WASHINGTON – Louisiana Gov. Kathleen Blanco (search) promised Congress on Tuesday that the spending of billions of federal tax dollars to help her state recover from Hurricane Katrina will be "transparent and wide open" as never before.
Responding to statements that some lawmakers made noting a history of public corruption in her state, Blanco told a House panel that she intends to hire a national accounting firm to audit all federal recovery spending in Louisiana and has directed the state recovery authority she created this week to set up an audit committee to account for all such spending.
"The financial affairs of Louisiana will be transparent and wide open as it pertains to this period of recovery, more so than it ever has been before," Blanco said. "We will stand well to the expected scrutiny by the public, the Congress and the media."
Congress already has provided $62 billion in emergency relief for Louisiana, Mississippi and Alabama, following the destruction of Katrina (search) in August and Hurricane Rita (search) in September. Louisiana lawmakers have introduced legislation calling for another $250 billion in federal outlays to help the state recover.
The Bush administration agreed Tuesday to allow the Army Corps of Engineers to rebuild the New Orleans levees to their pre-Katrina condition without requiring state and local governments to pay a share of the costs. The decision does not cover funding for any enhancement of the levees.
Corps officials have estimated it will cost $1.6 billion to rebuild the levees to their pre-Katrina condition and another $5 billion to enhance them to provide protection against a Category 5 hurricane. Louisiana lawmakers are pushing for the enhancement, which has not been authorized by Congress.
Blanco, who testified from Baton Rouge via a teleconference hookup, was joined by New Orleans Mayor Ray Nagin (search) and Lt. Gov. Mitch Landrieu in pledging that federal money will be spent wisely and in complaining that Louisiana is being treated differently than other states who have experienced natural or manmade disasters.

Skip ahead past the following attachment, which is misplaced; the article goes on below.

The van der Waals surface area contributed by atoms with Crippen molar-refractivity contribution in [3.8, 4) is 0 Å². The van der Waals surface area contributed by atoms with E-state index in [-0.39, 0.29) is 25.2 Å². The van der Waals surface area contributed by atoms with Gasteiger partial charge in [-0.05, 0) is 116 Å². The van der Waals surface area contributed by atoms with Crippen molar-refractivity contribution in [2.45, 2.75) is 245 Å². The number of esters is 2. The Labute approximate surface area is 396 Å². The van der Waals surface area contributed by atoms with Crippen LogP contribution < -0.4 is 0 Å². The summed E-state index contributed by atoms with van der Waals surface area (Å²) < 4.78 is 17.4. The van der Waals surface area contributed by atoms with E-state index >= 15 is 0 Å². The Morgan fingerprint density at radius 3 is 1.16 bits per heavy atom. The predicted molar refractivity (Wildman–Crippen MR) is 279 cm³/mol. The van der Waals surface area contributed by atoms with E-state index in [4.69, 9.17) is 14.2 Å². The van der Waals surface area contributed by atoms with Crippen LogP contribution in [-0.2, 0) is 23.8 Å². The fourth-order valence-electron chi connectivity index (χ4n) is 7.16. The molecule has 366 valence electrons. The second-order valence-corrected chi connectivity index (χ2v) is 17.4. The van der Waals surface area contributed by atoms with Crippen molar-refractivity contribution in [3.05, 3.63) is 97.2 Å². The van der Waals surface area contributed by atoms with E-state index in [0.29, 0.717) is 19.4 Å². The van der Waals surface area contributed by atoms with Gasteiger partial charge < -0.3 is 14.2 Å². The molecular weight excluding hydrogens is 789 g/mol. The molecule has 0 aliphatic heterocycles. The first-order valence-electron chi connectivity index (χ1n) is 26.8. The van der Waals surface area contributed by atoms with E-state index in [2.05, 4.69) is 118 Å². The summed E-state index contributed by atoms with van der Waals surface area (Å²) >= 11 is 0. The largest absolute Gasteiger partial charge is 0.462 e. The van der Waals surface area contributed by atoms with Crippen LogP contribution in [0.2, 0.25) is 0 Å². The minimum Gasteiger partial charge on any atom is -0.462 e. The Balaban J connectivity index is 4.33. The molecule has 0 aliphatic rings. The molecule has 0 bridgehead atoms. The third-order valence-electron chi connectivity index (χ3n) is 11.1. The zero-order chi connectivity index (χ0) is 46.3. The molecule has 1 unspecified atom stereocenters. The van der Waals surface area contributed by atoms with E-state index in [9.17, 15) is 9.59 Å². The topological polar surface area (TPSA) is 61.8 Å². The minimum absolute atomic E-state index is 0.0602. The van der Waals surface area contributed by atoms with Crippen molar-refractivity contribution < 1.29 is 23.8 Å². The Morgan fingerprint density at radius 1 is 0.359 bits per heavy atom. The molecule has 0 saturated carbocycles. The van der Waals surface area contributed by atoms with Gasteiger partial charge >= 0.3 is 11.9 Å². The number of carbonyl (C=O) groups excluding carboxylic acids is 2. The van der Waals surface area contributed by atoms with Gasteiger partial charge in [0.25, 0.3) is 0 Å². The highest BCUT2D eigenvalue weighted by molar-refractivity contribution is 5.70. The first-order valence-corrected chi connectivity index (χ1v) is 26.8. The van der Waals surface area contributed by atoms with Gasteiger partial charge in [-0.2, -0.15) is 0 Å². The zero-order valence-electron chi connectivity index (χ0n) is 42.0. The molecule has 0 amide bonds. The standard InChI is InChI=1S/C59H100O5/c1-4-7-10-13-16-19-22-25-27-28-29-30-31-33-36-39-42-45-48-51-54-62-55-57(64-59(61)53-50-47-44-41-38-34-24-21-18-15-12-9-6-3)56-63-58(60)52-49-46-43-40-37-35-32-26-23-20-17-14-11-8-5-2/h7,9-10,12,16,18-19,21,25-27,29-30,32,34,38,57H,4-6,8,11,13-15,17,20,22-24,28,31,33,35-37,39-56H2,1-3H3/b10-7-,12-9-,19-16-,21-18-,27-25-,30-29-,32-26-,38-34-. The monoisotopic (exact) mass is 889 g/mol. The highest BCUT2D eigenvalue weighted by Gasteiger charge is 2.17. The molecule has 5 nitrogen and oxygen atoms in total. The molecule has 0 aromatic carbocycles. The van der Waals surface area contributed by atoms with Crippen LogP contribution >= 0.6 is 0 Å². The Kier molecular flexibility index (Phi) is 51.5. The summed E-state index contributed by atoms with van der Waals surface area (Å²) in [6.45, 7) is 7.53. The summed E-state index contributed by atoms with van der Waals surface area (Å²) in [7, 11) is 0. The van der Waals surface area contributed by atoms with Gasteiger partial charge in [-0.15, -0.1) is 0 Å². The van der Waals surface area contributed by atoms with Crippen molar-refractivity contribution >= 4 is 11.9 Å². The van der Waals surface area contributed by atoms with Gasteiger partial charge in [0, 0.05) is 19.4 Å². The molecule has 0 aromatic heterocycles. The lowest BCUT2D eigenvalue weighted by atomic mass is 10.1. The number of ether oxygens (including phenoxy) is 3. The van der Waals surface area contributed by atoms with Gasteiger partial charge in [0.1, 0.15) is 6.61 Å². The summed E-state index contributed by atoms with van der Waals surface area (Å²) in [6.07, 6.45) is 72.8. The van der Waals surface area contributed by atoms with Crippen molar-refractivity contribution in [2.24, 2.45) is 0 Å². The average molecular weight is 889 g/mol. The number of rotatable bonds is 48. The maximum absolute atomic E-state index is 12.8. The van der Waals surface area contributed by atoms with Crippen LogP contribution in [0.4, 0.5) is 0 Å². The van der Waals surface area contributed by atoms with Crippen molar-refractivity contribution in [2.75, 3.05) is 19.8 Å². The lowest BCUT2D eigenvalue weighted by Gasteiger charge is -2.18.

"Louisiana does not have a corner on the market in terms of public corruption," said Landrieu, citing the forced resignations over the past decade of top officials in half a dozen states. He also noted that the Justice Department's public integrity section has prosecuted hundreds of cases in states all across the country.
"Just as no member of Congress would like to have themselves painted by the actions of a few, nor do the people of Louisiana." Landrieu said. "Let's stay focused on the issue at hand, and the issue is whether or not you want to rebuild one of the great states of America."
Rep. Bill Shuster, R-Pa., chairman of the House transportation subcommittee on economic development, public buildings and emergency management, questioned whether some sections of New Orleans that are most flood prone should be rebuilt at all.
Blanco deflected the question by saying that her state recovery authority would be looking at all such issues in the coming weeks.
Right now, she said, the state needs a commitment from Congress to rebuild and upgrade the New Orleans hurricane protection system and to provide tax incentives to bring back businesses and jobs. She specifically asked for $30 billion in tax exempt hurricane recovery bonds, a job creation tax credit to lure large businesses back to the state, and $10 billion in grants to small businesses.
"If you help us with these incentives, we believe we only have to step aside and let business" lead the recovery of New Orleans and the state, Blanco said.